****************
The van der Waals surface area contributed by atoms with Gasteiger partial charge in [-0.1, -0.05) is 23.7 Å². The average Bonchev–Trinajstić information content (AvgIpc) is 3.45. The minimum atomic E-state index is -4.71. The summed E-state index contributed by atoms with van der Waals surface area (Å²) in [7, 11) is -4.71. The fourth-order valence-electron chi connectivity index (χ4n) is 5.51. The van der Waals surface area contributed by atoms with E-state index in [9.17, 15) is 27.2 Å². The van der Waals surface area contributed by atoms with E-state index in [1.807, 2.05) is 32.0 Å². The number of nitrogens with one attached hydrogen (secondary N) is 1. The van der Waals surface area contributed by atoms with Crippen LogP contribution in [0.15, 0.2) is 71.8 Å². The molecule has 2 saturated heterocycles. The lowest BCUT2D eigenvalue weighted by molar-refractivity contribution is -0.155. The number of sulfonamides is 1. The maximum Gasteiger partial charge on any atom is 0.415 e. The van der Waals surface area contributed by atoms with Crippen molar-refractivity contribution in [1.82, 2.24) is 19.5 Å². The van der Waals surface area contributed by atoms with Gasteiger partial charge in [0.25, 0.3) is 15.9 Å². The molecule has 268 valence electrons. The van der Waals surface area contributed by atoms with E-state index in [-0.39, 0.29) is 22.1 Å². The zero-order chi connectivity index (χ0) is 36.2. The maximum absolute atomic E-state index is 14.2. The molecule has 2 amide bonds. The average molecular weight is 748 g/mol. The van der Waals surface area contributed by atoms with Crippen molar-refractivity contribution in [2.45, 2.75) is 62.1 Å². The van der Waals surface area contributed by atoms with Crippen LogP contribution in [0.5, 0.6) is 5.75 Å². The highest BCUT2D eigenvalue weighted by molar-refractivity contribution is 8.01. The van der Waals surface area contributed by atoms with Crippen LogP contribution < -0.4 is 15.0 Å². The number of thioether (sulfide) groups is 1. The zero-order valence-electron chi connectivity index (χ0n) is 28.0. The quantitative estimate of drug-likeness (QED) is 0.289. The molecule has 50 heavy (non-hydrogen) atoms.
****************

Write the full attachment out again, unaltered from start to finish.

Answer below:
The van der Waals surface area contributed by atoms with Gasteiger partial charge in [-0.1, -0.05) is 23.7 Å². The average Bonchev–Trinajstić information content (AvgIpc) is 3.45. The minimum atomic E-state index is -4.71. The summed E-state index contributed by atoms with van der Waals surface area (Å²) in [7, 11) is -4.71. The fourth-order valence-electron chi connectivity index (χ4n) is 5.51. The van der Waals surface area contributed by atoms with E-state index in [9.17, 15) is 27.2 Å². The van der Waals surface area contributed by atoms with E-state index in [1.807, 2.05) is 32.0 Å². The number of nitrogens with one attached hydrogen (secondary N) is 1. The van der Waals surface area contributed by atoms with Crippen LogP contribution in [0.15, 0.2) is 71.8 Å². The molecule has 2 saturated heterocycles. The lowest BCUT2D eigenvalue weighted by molar-refractivity contribution is -0.155. The number of sulfonamides is 1. The maximum Gasteiger partial charge on any atom is 0.415 e. The van der Waals surface area contributed by atoms with Crippen molar-refractivity contribution in [1.82, 2.24) is 19.5 Å². The van der Waals surface area contributed by atoms with Gasteiger partial charge in [0.25, 0.3) is 15.9 Å². The molecule has 268 valence electrons. The van der Waals surface area contributed by atoms with E-state index in [-0.39, 0.29) is 22.1 Å². The zero-order chi connectivity index (χ0) is 36.2. The maximum absolute atomic E-state index is 14.2. The molecule has 2 amide bonds. The average molecular weight is 748 g/mol. The van der Waals surface area contributed by atoms with Crippen molar-refractivity contribution in [2.45, 2.75) is 62.1 Å². The van der Waals surface area contributed by atoms with Crippen LogP contribution in [0.5, 0.6) is 5.75 Å². The highest BCUT2D eigenvalue weighted by molar-refractivity contribution is 8.01. The van der Waals surface area contributed by atoms with Crippen LogP contribution < -0.4 is 15.0 Å². The number of thioether (sulfide) groups is 1. The zero-order valence-electron chi connectivity index (χ0n) is 28.0. The quantitative estimate of drug-likeness (QED) is 0.289. The molecule has 50 heavy (non-hydrogen) atoms.